Historically, the Inuit used not the down but the hide of the muskox for moccasins, trousers, bedding, and robes. In 1708, a French trader collected qiviut and made a pair of stockings “finer than silk.” Most European visitors to Alaska, however, favored robes made from musk ox skins, and by the 1860s, the musk ox was hunted almost to extinction there. In the twentieth century, several herds were reintroduced on Nunivak Island in Alaska; today, large wild populations still inhabit Canada, and domestic herds are being raised there as well.
Qiviut is combed and collected during the spring molt from a few domestic and wild herds. In Canada, most qiviut is harvested from wild animals taken in Inuit hunts. The natural color of the fiber is dark taupe; it can be dyed into other colors, but it must be bleached first. With each animal producing just five to seven pounds of qiviut every year, the fiber remains rare and expensive.
At the southern extreme of the Americas, a small, delicate creature provides fiber that has graced ancient Incan throne rooms, Paris runways, and the closets of Hollywood stars. Garments made from vicuna—a South American cousin of the camel, closely related to the alpaca, llama, and guanaco—have long been trademarks of the fashion elite.
Through adaptation to high altitudes, where drought and freezing nights are common, the dainty, cinnamon-colored vicuna has evolved a soft, fine down (10 to 14 microns)—a “golden fleece” treasured by the Inca. After the Spanish conquest in 1532, the number of vicuna declined dramatically through overhunting and competition for pasture with European livestock. In 1975, the vicuna was declared an endangered species, and all trade in its fiber was outlawed. Just last year, its status was raised to threatened, and the ban on importing vicuna fiber lifted. As a result, vicuna yarn is once again available in the United States, but still extremely difficult to find.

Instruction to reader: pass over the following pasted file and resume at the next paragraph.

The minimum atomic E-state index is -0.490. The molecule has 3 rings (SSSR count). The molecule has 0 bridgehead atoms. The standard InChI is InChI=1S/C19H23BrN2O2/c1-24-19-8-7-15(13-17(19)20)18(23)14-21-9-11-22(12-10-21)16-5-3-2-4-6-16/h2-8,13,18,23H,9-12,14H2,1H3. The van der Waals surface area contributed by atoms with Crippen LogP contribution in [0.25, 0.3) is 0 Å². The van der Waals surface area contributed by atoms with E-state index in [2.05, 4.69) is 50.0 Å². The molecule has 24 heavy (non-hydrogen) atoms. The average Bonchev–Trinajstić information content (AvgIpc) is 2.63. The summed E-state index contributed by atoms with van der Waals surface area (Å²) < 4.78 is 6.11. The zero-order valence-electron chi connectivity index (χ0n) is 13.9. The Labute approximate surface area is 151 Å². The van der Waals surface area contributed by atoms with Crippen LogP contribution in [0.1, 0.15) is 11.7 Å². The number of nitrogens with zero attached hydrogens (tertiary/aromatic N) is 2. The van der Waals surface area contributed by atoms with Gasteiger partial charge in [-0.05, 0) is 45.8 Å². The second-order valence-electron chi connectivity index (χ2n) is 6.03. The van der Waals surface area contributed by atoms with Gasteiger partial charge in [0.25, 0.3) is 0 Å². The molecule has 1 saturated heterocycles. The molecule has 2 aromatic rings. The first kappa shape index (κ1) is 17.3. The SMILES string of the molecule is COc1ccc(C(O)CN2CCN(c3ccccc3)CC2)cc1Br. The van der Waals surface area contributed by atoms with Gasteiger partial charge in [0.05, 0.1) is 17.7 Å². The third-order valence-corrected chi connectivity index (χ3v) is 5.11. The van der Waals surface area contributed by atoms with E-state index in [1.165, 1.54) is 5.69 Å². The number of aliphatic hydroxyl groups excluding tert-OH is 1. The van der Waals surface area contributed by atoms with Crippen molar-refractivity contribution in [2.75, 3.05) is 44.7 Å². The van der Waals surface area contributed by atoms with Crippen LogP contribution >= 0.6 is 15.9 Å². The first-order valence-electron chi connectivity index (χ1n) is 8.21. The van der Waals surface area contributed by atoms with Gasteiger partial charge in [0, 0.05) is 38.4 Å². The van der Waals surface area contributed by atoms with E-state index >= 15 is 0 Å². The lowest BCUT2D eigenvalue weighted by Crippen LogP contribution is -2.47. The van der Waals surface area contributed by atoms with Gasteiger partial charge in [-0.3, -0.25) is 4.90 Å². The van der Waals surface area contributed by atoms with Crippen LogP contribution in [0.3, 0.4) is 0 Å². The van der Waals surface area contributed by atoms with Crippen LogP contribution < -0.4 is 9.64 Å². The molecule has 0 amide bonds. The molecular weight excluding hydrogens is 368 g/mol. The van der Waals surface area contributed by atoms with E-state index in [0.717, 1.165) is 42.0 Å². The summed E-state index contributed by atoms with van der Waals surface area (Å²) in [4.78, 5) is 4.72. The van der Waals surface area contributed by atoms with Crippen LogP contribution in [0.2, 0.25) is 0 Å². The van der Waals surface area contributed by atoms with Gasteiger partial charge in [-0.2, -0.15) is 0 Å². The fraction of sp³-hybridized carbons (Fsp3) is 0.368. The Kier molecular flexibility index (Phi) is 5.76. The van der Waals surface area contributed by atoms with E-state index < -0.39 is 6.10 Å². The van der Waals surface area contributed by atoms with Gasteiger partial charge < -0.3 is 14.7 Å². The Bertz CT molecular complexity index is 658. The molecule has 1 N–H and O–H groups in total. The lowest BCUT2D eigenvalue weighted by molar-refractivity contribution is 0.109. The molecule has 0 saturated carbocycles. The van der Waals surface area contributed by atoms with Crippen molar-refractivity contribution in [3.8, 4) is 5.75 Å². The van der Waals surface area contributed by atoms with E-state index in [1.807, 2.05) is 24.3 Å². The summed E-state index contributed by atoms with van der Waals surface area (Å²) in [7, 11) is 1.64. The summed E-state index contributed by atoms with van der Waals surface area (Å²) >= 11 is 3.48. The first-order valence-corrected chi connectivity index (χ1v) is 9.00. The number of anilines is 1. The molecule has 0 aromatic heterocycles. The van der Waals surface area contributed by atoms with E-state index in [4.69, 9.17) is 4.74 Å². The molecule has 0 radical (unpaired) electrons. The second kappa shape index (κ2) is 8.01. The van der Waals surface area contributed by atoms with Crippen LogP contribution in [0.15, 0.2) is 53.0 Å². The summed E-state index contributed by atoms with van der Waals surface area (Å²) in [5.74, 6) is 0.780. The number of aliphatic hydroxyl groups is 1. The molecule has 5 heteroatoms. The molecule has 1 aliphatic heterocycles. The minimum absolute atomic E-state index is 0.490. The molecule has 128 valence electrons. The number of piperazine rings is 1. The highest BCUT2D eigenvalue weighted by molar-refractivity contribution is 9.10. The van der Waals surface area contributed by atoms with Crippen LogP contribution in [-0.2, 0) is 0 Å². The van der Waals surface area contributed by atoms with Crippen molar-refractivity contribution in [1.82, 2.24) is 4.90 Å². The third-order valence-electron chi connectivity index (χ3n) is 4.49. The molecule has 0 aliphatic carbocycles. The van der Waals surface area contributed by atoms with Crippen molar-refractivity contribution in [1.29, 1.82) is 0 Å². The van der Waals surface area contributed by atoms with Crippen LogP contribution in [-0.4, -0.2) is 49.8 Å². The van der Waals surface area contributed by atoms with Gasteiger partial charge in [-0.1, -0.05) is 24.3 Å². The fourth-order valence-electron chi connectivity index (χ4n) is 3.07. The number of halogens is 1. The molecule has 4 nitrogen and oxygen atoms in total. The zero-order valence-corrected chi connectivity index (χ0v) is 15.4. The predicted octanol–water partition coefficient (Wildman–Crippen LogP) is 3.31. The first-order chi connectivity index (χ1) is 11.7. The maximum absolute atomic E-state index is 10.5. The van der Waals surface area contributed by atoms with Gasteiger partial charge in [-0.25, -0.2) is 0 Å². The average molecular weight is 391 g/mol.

In the time of the Incas, vicuna fiber was collected in a chacu, a festival in which wild vicunas were corralled, sheared, and released. Today, Andean people are renewing this ancient tradition.
Featured in finely woven shawls, fine suits, and $11,000 overcoats, guanaco is a coveted fiber favorite of the fashion-conscious, prized for its warmth (it’s three times warmer than wool); its silky, smooth hand (14 to 18 microns); and its pale, honey-beige color. A larger cousin of the vicuna, the guanaco is South America’s largest land mammal.
As with the vicuna, the Incas treasured the down of the guanaco. Unfortunately, the guanaco also shared the vicunas’ fate: As a result of hunting and habitat encroachment, guanaco populations dropped from nearly 35 million in the 1500s to a few hundred thousand by the 1970s. During recent decades, conservation organizations have achieved protection for the species; still, many wild herds fall victim to poachers who find it easier to collect the down by killing the animals than by capturing them. Guanaco fiber, too, has only recently become available in the United States.
Currently, three ranches in the United Kingdom and South America raise guanacos for commercial fiber processing. At the Chacay ranch in Argentina, ranchers capture a limited number of chulengos (young guanacos) from the wild and raise them in semicaptivity. Workers round up the animals for shearing during the spring, which allows their slow-growing coat to renew itself over the summer. In Britain, guanacos are housed in barns to protect them from the wet and chilly weather.
SELECTING YARNS FROM EXOTIC SOURCES
Several criteria determine the quality of down fibers and yams, including fiber diameter, average fiber length, and coarse hair content. Just because a fiber has a very small micron count does not mean that the yams made from it are the softest or the best available.
To make sure you have a wonderful experience using these pricey yarns and end up with a garment you will treasure, take the time to select your yarns carefully. The following criteria apply to all down yarns:
• Consider handspun as well as mill-spun yarns. Handspun yarns sometimes retain more of the fiber’s character, and some exotic fibers are available only in handspun form.
• Feel the yarn to make sure you like it. Some yarns contain a lower percentage of guard hairs than others; hence, they are softer.
• While these softer, “purer” down yarns are scrumptious, they are also more expensive than slightly coarser ones. Weigh softness against price when you are choosing yarn.
• Consider the amount of twist in the yarn you’re drawn to. While the short, fine nature of the fibers in these yarns makes them rather prone to pilling, yarns that are softly or loosely spun pill more.
• Buy one skein for swatching first.